Had I known, I would have asked more questions of my family before making my first ocean passage and experiencing seasickness along with the powerful medication often used to combat it.
I didn’t ask because I was young and knew all there was to know; besides, I would never have guessed to inquire if there was any history of congenital seasickness. In my defense, there was — until I chose to misspend my youth schoonering about — virtually no maritime history among my antecedents. My grandparents arrived in steerage from Poland and Lithuania in the early 1900s and prior to that one boat trip had, as far as I know, never been on a boat of any kind.
My father, who I’m told professed a desire to join the merchant marine as a young man but never did, made only two boat voyages. The first of these month-long trips took him from San Francisco to New Guinea during WWII. The second was a return trip a few years later. He informed me many years after that on both passages he was incapacitated for almost the whole journey. So, I must have inherited my weak stomach and unbalanced inner ear from my gene pool.
My first ocean passage, which changed my life forever, was a long stormy trip from Florida through the Turks and Caicos, culminating at St. Thomas. I was as unprepared for my bouts of seasickness as a rube would be on his first visit to a big city. No sooner had we cleared land when the bouncing, swelling, swirling sea waves had me gasping for air, rushing to the rail, where I remained — at least it seems — for the better part of three days. A dog shouldn’t be so sick.
The more experienced crew, about as sympathetic as jailers to their charges, happily ate their meals in full view, always offering some of their food, knowing full well I would wretchedly demur. I secretly wished them all a most hideous demise. Slowly, though, I did begin to recover, and once doing so, my memory of discomfort lapsed, the rest of the passage a grand adventure. But I took note, and on my next voyage began employing an army of medications, some natural, some not, to ward off the dreaded mal de mer.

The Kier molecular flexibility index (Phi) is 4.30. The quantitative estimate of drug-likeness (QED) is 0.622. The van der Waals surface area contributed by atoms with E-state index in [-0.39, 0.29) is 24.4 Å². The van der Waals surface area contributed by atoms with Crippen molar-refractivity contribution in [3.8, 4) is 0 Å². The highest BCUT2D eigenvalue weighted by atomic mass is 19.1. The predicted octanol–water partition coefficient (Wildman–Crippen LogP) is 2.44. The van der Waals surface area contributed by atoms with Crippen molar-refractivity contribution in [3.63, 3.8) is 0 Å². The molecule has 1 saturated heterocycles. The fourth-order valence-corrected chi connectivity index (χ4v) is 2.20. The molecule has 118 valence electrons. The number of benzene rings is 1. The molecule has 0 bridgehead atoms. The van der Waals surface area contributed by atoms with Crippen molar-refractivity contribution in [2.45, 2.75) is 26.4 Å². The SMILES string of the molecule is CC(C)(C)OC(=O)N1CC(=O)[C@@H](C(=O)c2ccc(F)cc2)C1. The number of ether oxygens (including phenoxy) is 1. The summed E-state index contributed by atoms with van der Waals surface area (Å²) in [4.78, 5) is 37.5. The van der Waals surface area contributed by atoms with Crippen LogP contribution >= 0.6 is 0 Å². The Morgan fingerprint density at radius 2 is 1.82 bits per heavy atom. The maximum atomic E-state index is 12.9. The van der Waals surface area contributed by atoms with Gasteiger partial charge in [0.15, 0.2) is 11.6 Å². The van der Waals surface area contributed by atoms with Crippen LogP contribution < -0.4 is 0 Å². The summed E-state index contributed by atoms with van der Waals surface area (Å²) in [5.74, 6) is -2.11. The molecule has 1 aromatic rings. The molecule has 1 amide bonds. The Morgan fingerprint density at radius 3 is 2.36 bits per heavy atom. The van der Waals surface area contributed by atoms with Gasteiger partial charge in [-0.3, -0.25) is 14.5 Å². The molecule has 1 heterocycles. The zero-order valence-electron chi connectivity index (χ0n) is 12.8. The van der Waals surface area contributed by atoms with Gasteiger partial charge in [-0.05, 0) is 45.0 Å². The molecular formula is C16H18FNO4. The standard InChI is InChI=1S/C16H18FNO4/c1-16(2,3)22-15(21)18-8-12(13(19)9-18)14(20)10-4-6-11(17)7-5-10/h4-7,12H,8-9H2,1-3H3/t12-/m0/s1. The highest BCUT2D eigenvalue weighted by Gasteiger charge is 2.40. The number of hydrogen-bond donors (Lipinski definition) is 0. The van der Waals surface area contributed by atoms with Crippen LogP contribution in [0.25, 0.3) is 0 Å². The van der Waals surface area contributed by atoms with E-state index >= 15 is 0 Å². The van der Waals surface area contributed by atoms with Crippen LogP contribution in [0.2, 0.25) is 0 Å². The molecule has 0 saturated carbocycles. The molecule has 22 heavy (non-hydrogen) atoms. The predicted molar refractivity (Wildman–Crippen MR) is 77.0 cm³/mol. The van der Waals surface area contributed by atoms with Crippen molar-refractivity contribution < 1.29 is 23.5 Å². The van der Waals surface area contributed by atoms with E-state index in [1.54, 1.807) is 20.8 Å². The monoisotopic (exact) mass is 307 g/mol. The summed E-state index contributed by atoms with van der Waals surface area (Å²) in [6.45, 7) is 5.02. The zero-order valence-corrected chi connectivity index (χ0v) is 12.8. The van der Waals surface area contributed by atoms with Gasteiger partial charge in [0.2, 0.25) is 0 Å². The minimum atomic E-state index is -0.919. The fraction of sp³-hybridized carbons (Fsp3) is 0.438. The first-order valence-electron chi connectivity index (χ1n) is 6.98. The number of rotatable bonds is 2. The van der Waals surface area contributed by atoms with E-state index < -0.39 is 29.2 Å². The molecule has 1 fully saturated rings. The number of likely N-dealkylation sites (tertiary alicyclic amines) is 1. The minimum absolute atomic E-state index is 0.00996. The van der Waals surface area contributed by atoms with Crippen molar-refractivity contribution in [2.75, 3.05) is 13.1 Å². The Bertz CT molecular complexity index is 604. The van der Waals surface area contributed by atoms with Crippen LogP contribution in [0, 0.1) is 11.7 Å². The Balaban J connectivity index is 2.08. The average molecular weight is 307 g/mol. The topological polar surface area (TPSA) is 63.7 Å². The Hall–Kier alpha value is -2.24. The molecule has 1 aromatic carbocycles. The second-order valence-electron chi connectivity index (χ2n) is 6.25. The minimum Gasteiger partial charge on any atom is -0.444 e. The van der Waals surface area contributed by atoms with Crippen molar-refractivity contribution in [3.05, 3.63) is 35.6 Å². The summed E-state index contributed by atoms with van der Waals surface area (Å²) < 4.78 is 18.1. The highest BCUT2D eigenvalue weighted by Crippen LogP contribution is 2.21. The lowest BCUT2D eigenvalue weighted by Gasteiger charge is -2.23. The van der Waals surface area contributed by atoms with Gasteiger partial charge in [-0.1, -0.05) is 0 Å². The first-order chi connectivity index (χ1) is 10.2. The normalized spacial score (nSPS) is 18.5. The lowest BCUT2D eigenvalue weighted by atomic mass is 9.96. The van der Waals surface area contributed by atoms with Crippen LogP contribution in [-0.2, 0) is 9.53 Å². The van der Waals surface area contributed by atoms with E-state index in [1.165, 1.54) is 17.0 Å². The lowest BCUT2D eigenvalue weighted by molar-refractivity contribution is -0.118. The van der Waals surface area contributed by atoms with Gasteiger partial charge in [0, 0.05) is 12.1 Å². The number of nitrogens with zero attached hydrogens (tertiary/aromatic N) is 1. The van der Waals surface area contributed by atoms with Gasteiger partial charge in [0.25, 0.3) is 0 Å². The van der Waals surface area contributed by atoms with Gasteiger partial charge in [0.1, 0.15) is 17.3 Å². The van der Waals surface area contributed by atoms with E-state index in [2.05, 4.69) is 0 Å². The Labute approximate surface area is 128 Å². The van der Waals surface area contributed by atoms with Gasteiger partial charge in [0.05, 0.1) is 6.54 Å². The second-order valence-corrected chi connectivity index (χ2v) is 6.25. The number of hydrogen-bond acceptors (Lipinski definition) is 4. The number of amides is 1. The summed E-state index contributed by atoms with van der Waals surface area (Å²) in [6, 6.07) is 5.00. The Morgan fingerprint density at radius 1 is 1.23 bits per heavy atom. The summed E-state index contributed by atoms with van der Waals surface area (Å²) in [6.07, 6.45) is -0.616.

I began traveling with Dramamine, Bonime, ginger pills, wristbands, ginger cookies and a complete knowledge of acupressure. I tried them all, but nothing did the trick. That is, until my sympathetic doctor wrote me a prescription for scopolamine, applied with a transdermal patch t o the protrusion of the mastoid bone behind the ear. The patches were revolutionary, though they did have some very strange side effects — dry mouth was forewarned in the accompanying literature, as was the possibility of hallucinations.
One of the warnings in the literature is that use of scopolamine “can precipitate psychotic disorders” (conditions that cause difficulty in telling the difference between things or ideas that are real and things or ideas that are not real). Being a product of the 1960s, I was already familiar with hallucinations, so that held no fear for me. I was more concerned about the dry mouth.
I’m not diminishing the potential problems that the drug could cause, nor making light of the dangers involved; but for me, the use of scopolamine saved my sailing career, transforming me from a shaky-legged, green sailor into a competent seaman.
As for the hallucinations, sometimes I remember listening to the conversations of the dolphins, other times to the mysterious celestial objects drifting in the night sky. Weird, I will admit, but not unsettling.
There were other times when my brain’s distorted hard drive transported me back to the be-ins in Central Park or to the Woodstock music festival, where I actually never got to hear any music, stuck in traffic as I was.
So, when I go to sea, a transdermal patch is in place. Perhaps a placebo would work just as well, but why chance it? I am comfortable, impervious to the rolling, pitching and yawing of a sailboat’s motion, with the soundtrack of Jimi Hendrix, conversational dolphins and talkative stars. What could be better?